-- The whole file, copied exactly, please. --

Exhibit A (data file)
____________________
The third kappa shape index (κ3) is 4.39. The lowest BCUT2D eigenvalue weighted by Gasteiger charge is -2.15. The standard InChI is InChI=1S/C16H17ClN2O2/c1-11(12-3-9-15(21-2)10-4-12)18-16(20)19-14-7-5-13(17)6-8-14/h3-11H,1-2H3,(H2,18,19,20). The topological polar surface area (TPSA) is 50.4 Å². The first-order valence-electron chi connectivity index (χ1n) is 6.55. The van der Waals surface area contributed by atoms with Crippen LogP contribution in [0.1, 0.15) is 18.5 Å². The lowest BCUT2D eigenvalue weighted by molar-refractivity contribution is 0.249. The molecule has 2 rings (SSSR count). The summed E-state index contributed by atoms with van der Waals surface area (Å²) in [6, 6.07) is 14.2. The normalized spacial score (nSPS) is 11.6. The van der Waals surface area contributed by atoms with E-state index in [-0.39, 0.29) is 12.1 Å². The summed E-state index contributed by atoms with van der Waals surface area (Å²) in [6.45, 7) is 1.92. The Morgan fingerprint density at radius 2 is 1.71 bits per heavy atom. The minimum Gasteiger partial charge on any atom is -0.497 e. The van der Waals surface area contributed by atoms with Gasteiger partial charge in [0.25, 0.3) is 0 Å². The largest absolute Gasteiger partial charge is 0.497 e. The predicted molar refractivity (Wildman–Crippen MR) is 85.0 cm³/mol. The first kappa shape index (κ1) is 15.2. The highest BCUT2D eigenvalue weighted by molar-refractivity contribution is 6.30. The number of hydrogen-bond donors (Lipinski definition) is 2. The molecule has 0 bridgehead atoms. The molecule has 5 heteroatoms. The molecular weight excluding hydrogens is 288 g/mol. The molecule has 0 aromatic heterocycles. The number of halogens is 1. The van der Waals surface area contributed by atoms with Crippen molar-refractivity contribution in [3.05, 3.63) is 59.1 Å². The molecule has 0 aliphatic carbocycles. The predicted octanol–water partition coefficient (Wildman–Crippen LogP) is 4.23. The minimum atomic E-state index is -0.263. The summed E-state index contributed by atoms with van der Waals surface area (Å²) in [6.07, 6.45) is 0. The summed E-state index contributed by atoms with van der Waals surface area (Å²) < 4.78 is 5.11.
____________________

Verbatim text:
The third kappa shape index (κ3) is 4.39. The lowest BCUT2D eigenvalue weighted by Gasteiger charge is -2.15. The standard InChI is InChI=1S/C16H17ClN2O2/c1-11(12-3-9-15(21-2)10-4-12)18-16(20)19-14-7-5-13(17)6-8-14/h3-11H,1-2H3,(H2,18,19,20). The topological polar surface area (TPSA) is 50.4 Å². The first-order valence-electron chi connectivity index (χ1n) is 6.55. The van der Waals surface area contributed by atoms with Crippen LogP contribution in [0.1, 0.15) is 18.5 Å². The lowest BCUT2D eigenvalue weighted by molar-refractivity contribution is 0.249. The molecule has 2 rings (SSSR count). The summed E-state index contributed by atoms with van der Waals surface area (Å²) in [6, 6.07) is 14.2. The normalized spacial score (nSPS) is 11.6. The van der Waals surface area contributed by atoms with E-state index in [-0.39, 0.29) is 12.1 Å². The summed E-state index contributed by atoms with van der Waals surface area (Å²) in [6.45, 7) is 1.92. The Morgan fingerprint density at radius 2 is 1.71 bits per heavy atom. The minimum Gasteiger partial charge on any atom is -0.497 e. The van der Waals surface area contributed by atoms with Gasteiger partial charge in [0.25, 0.3) is 0 Å². The largest absolute Gasteiger partial charge is 0.497 e. The predicted molar refractivity (Wildman–Crippen MR) is 85.0 cm³/mol. The first kappa shape index (κ1) is 15.2. The highest BCUT2D eigenvalue weighted by molar-refractivity contribution is 6.30. The number of hydrogen-bond donors (Lipinski definition) is 2. The molecule has 0 bridgehead atoms. The molecule has 5 heteroatoms. The molecular weight excluding hydrogens is 288 g/mol. The molecule has 0 aromatic heterocycles. The number of halogens is 1. The van der Waals surface area contributed by atoms with Crippen molar-refractivity contribution in [3.05, 3.63) is 59.1 Å². The molecule has 0 aliphatic carbocycles. The predicted octanol–water partition coefficient (Wildman–Crippen LogP) is 4.23. The minimum atomic E-state index is -0.263. The summed E-state index contributed by atoms with van der Waals surface area (Å²) in [6.07, 6.45) is 0. The summed E-state index contributed by atoms with van der Waals surface area (Å²) < 4.78 is 5.11.